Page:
Once you make it past your teens and twenties, you may think your struggles with acne are finally over. The reality is each phase of life comes with new challenges and, unfortunately, some of them carry over from one phase into the next. As many 22% of women aged 26 to 44 experience adult acne.
Though acne can affect people at any age, there are certain conditions that can increase your risk. Even with daily skin care, factors like chronic stress and wearing tight-fitting clothing can contribute to breakouts.
In the midst of the pandemic, these conditions have become common. Masks have been identified as one of the best ways to protect yourself and others from the spread of COVID-19. Unfortunately, wearing a mask for long periods of time can lead to a new problem – mask-related acne or “maskne.”
What is Maskne and What Causes It?
Maskne, the nickname given to mask-related acne, is not a new thing. Dr. Amy Kassouf, the dermatologist for the Cleveland Clinic, says it has always been an issue for professionals who wear a mask regularly at work. Kassouf suggests, however, that both the incidence and awareness of it has increased over the past few months now that mask use has risen among the general public.
Acne develops when the hair follicles become plugged with oil, bacteria, and dead skin cells. Dr. Nazanin Saedi, board-certified dermatologist at Thomas Jefferson University, suggests breathing for hours while wearing a mask creates a humid environment that can become “a breeding ground for acne.” The friction from wearing a mask can also clog pores, increasing the formation of blackheads, and promoting flare-ups of other skin conditions like rosacea and perioral dermatitis.
Simple Tips to Prevent and Treat Maskne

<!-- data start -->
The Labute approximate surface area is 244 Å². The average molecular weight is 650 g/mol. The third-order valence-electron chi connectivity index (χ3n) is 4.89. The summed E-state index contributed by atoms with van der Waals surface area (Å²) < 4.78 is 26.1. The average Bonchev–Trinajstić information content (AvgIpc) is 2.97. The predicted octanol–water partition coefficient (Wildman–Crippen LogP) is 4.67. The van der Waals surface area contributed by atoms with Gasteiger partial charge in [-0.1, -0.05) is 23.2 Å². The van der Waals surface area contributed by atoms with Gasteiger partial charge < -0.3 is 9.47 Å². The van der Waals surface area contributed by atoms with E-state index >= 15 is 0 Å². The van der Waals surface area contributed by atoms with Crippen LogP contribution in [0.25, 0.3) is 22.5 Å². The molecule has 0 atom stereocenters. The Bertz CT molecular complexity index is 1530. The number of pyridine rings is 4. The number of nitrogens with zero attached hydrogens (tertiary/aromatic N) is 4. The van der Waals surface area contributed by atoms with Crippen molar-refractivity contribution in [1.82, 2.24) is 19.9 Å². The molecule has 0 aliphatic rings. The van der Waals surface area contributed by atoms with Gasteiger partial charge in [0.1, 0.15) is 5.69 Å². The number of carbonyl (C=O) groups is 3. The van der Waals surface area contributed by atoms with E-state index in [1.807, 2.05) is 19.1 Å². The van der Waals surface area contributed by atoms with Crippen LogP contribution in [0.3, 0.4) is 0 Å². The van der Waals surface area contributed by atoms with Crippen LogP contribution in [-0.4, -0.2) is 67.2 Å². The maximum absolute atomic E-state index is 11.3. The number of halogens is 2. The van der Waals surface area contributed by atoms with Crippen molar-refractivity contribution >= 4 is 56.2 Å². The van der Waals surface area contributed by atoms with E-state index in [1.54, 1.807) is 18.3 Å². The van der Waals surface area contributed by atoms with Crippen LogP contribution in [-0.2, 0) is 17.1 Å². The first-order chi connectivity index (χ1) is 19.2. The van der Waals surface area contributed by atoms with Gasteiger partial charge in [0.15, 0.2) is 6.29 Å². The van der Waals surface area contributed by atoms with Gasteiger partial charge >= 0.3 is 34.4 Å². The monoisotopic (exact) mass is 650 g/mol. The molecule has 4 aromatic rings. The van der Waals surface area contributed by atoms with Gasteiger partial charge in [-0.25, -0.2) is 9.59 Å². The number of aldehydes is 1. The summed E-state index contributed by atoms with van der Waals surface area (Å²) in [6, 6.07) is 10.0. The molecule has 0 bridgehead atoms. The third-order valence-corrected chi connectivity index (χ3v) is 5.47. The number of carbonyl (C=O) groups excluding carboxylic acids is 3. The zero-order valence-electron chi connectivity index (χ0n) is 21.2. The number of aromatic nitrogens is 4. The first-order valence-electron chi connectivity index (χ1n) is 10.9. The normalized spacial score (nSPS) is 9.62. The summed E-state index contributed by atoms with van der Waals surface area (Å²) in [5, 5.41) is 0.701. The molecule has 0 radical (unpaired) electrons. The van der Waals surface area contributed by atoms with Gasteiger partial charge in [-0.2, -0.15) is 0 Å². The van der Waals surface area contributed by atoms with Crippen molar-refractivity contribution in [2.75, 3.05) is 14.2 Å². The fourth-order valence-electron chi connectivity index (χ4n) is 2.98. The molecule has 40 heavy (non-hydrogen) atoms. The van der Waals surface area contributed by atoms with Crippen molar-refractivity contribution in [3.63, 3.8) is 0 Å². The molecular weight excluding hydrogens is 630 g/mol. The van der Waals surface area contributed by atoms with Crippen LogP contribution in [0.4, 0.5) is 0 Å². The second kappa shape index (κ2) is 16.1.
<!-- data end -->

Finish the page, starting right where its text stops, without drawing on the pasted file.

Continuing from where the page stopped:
You don’t have to choose between protecting your health and protecting your skin. By taking a few simple steps you can minimize your risk of developing maskne without putting anyone at risk.
Here are some simple tips to help prevent acne from developing under your mask:
- Take the mask off when you’re at home and away from other people. Give your skin time to breathe and recover from the excess friction.
- If you wear a reusable cloth mask, wash it frequently to get rid of acne-causing bacteria. Keep several cloth masks on hand so you can wear a fresh one every day.
- Make sure your cloth mask is completely dry before you put it back on – if it isn’t dry the added moisture can make acne-causing conditions worse for the skin under the mask.
- Wash your face daily using a mild cleanser. If you wear a mask all day, consider keeping facial cleansing wipes on hand to clean and refresh your skin throughout the day.
- Keep your skin hydrated and consider using a barrier cream. Creams made with hyaluronic acid help maintain your skin’s natural moisture balance which may offer some protection.
Prevention is often the best medicine, so keeping your mask clean and washing your face may help protect you from maskne. If you do develop maskne, the following proven acne treatments may help:
- Benzoyl Peroxide: Typically used for mild acne, benzoyl peroxide is a drying agent commonly found over-the-counter at drug stores.
- Retinoids: Available in creams, gels, and lotions, retinoids are derived from vitamin A. These acne treatments are available by prescription and work by preventing plugging of the hair follicles.
- Oral Antibiotics: Often used in combination with retinoids, oral antibiotics can kill excess bacteria. Topical antibiotics typically aren’t recommended as a standalone treatment for acne.
- Oral Contraceptives: For women whose acne worsens during their menstrual cycle, oral contraceptives may help. Contraceptives that combine estrogen and progesterone work best.
- Spironolactone: Similar to birth control, spironolactone acts on the hormones and may be an effective option for women whose excess androgens contribute to acne.
In addition to treating maskne with proven methods, be good to your skin. Use gentle, fragrance-free cleansers and avoid harsh scrubs. Choose products that support the skin’s natural moisture barrier and avoid touching your face as much as possible. You may also want to take a second glance at your daily skincare regimen. Chronic stress can cause your skin physiology to change, so some products you’ve been using might be making your skin more sensitive or prone to inflammation.